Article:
By Andrew A. Smith
Tribune Content Agency
The holiday season is always an opportunity for publishers to offer high-end books that cost a little more than your average graphic novel. This year’s crop is pretty robust.
Top of my list, almost surprisingly, is Cartoons for Victory by Warren Bernard ($34.99, Fantagraphics Books). What could have been an ordinary collection of World War II-era political cartoons is instead a fascinating history lesson that breaks through boundaries between media. Cartoons for Victory includes political cartoons, sure, but also comic books, advertising, posters, comic strips, magazine covers, civilian defense manuals – just about anything where ink hit paper from 1941 to 1945.
The result is an overview of news, politics and daily life in wartime America that is more informative than the history books that expressly explore that material. From the foreword, by former senator and presidential candidate Bob Dole, to the last few pages, devoted to the wartime propaganda and training manuals of the legendary Will Eisner, Bernard provides explanation and insight to the home lives of the Americans who made the U.S. the “arsenal of democracy.”
Ever wondered how rationing worked? Where Rosie the Riveter came from? How war bonds and stamps helped the war effort, how much they cost and what the reward was when redeemed? Why schools ran paper drives? What the WACs, WAVEs, WAFs and WASPs did? How the black market worked? What a zoot suit was, and who wore them? How African-Americans contributed, despite Jim Crow? Whether or not blackouts were taken seriously? Who planted victory gardens, and why?
These questions and more are answered in lively prose at the beginning of each chapter, followed by examples from all sorts of media that flesh out the idea in one’s mind. It’s almost possible to imagine life during wartime – or, at least, life for an avid reader during wartime.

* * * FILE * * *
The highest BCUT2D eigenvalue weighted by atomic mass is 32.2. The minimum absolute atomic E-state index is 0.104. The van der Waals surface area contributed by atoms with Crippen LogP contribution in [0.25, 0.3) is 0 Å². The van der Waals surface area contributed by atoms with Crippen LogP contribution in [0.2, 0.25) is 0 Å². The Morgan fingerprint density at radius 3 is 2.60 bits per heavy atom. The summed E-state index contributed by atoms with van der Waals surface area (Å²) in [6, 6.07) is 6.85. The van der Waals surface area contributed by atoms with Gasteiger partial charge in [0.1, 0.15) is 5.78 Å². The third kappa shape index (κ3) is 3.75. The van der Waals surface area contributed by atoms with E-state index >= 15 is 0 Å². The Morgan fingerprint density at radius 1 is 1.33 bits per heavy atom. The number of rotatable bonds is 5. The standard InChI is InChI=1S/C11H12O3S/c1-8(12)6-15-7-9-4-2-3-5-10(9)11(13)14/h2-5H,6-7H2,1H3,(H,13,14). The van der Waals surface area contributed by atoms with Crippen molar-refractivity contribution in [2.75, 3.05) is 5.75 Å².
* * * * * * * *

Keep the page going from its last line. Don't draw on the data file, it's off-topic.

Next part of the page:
Bernard wraps up his book with a chapter devoted to some famous names – not just Eisner, but also Al Jaffee, Hank Ketcham, Harvey Kurtzman, Bill Mauldin and Robert Osborn. Cartoons for Victory was such a delight that the only way to make it better would be to make it longer.
Another history book of sorts is King of the Comics: 100 Years of King Features ($49.99, IDW Publishing), celebrating the centennial of one of the first and most famous national comics syndicates. King Features was established by William Randolph Hearst, and its history is also the history of the American comic strip, from R. F. Outcault’s seminal “The Yellow Kid” to the comics of today, like “Curtis” and “Zits.”
King reprints bits of comic strips chronologically, separated into eight chapters led with historical essays by eight different writers. Some of the strips are among the most famous, such as “Blondie,” “Beetle Bailey,” “The Katzenjammer Kids,” “Krazy Kat,” “Mary Worth,” “Mutt and Jeff,” “The Phantom,” “Popeye” (nee “Thimble Theater”), “Prince Valiant” and “Steve Canyon.” But there are plenty of lesser-known strips as well, like “And Her Name Was Maud” (about a donkey), “Dauntless Durham of the U.S.A.” and “Merely Margy.” Some are fascinating for what they say about their times, and some are fascinating because it’s hard to imagine a time or place where they’d be considered funny.
Unfortunately, there’s a lot more of the oddball strips than the famous ones. And there isn’t enough of any one strip to really get a full taste. But King can serve as both entertainment and reference, so it’s a two-fer.
Meanwhile, with The Peanuts Movie still in theaters, the work of Charles M. Schulz is getting a lot more attention than usual – and it always gets a lot of attention.
The Art and Making of The Peanuts Movie ($34.95, Titan Books), by Jerry Schmidtz, is a big, glossy, beautiful coffee-table book about, well, the art and making of The Peanuts Movie.